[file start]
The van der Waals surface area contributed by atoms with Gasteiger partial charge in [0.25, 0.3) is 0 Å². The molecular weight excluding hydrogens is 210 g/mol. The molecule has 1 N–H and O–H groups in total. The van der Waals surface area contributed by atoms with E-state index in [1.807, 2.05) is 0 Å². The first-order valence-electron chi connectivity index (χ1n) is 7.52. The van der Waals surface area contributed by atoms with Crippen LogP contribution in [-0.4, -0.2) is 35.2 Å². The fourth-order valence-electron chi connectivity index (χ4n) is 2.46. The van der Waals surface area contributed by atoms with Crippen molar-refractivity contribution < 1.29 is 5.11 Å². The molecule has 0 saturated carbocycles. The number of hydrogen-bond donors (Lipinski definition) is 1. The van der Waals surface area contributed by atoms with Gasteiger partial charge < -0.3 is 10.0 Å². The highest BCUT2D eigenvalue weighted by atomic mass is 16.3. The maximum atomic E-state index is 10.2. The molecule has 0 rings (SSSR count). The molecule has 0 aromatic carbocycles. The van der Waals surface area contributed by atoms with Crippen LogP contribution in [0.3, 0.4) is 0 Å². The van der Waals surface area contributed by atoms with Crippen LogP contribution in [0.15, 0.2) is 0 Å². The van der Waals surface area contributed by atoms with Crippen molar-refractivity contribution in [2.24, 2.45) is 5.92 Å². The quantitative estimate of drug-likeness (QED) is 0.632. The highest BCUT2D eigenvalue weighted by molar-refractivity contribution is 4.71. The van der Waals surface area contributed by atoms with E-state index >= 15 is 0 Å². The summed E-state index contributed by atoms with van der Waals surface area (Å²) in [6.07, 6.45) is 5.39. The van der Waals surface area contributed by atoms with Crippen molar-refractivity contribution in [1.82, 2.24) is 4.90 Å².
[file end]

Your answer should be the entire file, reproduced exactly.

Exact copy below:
The van der Waals surface area contributed by atoms with Gasteiger partial charge in [0.25, 0.3) is 0 Å². The molecular weight excluding hydrogens is 210 g/mol. The molecule has 1 N–H and O–H groups in total. The van der Waals surface area contributed by atoms with E-state index in [1.807, 2.05) is 0 Å². The first-order valence-electron chi connectivity index (χ1n) is 7.52. The van der Waals surface area contributed by atoms with Crippen LogP contribution in [-0.4, -0.2) is 35.2 Å². The fourth-order valence-electron chi connectivity index (χ4n) is 2.46. The van der Waals surface area contributed by atoms with Crippen molar-refractivity contribution < 1.29 is 5.11 Å². The molecule has 0 saturated carbocycles. The number of hydrogen-bond donors (Lipinski definition) is 1. The van der Waals surface area contributed by atoms with Gasteiger partial charge < -0.3 is 10.0 Å². The highest BCUT2D eigenvalue weighted by atomic mass is 16.3. The maximum atomic E-state index is 10.2. The molecule has 0 rings (SSSR count). The molecule has 0 aromatic carbocycles. The van der Waals surface area contributed by atoms with Crippen LogP contribution in [0.3, 0.4) is 0 Å². The van der Waals surface area contributed by atoms with Crippen LogP contribution in [0.15, 0.2) is 0 Å². The van der Waals surface area contributed by atoms with Crippen molar-refractivity contribution in [2.24, 2.45) is 5.92 Å². The quantitative estimate of drug-likeness (QED) is 0.632. The highest BCUT2D eigenvalue weighted by molar-refractivity contribution is 4.71. The van der Waals surface area contributed by atoms with E-state index >= 15 is 0 Å². The summed E-state index contributed by atoms with van der Waals surface area (Å²) in [6.07, 6.45) is 5.39. The van der Waals surface area contributed by atoms with Crippen molar-refractivity contribution in [1.82, 2.24) is 4.90 Å².